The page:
RE: [Distillers] Re: Q2. Effect of Pressure?
Hi George, an idea that sprang to mind, why not give it a try on a small scale, either find a small vacuum pump and reservoir etc and give it a whirl. I know that you can even purchase hand vacuum pumps for checking automotive gauges. It seems like the theory is mostly correct and there isn’t anyone on the list or the others mentioned that has tried it before. We would all be interested in the results. I know it may cost $50 ~ $100 to try it out and of course the time to do it all, but it sure beats the hell out of spending up big on those tanks.
Yours in Spirit!
From: George Wessel [mailto:georgelola@...]
Sent: Thursday, 3 October 2002 6:40 AM
Subject: Re: [Distillers] Re: Q2. Effect of Pressure?
> Increased pressure will make it harder to seperate the ethanol from theTo unsubscribe from this group send an email to firstname.lastname@example.org
> water - the azeotrope will move down to a lower % Thats why vacuum
> distillation is an advantage - it moves the azeotrope (the max % you can
> get when distilling) up from 96% to 100%
Just a though off the top of my head.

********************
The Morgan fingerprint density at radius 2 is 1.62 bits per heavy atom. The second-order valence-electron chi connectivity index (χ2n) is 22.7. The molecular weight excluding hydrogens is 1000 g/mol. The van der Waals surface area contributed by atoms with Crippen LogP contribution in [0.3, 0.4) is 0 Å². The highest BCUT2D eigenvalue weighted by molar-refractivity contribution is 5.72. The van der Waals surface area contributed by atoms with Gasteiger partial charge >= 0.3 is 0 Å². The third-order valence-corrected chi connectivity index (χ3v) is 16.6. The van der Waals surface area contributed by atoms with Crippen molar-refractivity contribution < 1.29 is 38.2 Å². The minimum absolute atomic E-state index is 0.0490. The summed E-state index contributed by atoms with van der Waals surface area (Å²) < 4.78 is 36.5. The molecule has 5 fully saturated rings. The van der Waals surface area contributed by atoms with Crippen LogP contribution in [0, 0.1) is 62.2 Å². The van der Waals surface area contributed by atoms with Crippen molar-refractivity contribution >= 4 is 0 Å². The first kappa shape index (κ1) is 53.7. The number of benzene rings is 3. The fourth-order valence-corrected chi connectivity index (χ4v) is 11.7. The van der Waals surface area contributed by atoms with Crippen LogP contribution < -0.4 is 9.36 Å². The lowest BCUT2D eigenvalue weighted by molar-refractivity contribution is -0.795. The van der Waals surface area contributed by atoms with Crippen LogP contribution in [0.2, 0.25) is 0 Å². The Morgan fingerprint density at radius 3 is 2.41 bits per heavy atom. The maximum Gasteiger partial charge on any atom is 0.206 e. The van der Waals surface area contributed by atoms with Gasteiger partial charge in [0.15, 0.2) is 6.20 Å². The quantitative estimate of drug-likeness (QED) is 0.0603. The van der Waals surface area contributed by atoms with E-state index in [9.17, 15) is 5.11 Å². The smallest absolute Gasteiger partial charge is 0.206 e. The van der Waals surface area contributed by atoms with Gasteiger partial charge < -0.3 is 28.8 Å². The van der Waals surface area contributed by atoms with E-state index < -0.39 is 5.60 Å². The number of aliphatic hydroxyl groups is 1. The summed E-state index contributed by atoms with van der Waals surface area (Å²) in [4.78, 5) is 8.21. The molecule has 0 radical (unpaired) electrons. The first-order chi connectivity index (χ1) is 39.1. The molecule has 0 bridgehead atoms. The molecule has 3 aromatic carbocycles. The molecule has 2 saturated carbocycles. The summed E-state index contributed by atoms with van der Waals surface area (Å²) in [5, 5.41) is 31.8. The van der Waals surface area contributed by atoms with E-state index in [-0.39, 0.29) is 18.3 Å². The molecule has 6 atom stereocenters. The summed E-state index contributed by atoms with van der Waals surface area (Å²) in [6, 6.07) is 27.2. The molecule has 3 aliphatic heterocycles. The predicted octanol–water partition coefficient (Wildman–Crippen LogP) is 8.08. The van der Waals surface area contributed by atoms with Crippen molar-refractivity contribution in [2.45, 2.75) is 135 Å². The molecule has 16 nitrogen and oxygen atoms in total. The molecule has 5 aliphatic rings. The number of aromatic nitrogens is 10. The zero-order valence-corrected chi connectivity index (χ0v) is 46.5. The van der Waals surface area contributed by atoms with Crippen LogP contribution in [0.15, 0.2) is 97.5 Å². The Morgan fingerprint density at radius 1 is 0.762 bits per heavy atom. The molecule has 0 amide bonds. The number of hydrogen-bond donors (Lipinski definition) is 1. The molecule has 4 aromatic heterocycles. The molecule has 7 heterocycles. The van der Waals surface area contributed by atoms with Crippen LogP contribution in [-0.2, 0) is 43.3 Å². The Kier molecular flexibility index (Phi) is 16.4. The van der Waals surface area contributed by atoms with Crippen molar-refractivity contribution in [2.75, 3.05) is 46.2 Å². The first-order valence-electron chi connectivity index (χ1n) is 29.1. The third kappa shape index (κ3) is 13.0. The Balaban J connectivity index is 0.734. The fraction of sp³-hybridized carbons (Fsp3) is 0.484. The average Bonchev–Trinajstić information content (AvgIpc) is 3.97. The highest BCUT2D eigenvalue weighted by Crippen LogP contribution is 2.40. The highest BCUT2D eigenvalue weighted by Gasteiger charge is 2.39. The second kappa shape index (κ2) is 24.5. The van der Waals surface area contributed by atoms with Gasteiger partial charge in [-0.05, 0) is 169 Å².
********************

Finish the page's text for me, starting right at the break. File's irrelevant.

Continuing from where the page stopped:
We're entering fall here now so our outside temp is cooler than our
inside. So if my boiler was inside, at room temp, it would be about 20
to 30 degrees Cent. If my condenser was outside it would be 10 degrees
today and even colder later on.
I do not know at what temp alcohol would boil in any mixture of alcohol
and water. So I'll have to just pull a number out of the air, let's say
alcohol will vaporize at 20 inches of vacuum at 20 degrees Cent. By
using a storage tank, apply a vacuum to the boiler, lead the suction
line outside to a condenser. The outside temp is below the vapor temp
of alcohol so the vapor would condense. The liquid alcohol will remain
outside at a cooler temp until it is time to collect it. The compressor,
storage tank and boiler are all inside where it is warm. Only the
condenser is outside. As long as the vacuum is maintaned at a level
above the vapor point of alcohol (At room temp) but below that of water.
Would it not separate the two. After a few hours or days would you
not have water in your boiler and alcohol in your condenser. Maybe the
two vapor points would be to close to stay between, I have no idea. I
wouldn't think that some sort of vacuum control would be to hard to come
Would the vacuum have to be increase as the alcohol level comes down?
Just a thought
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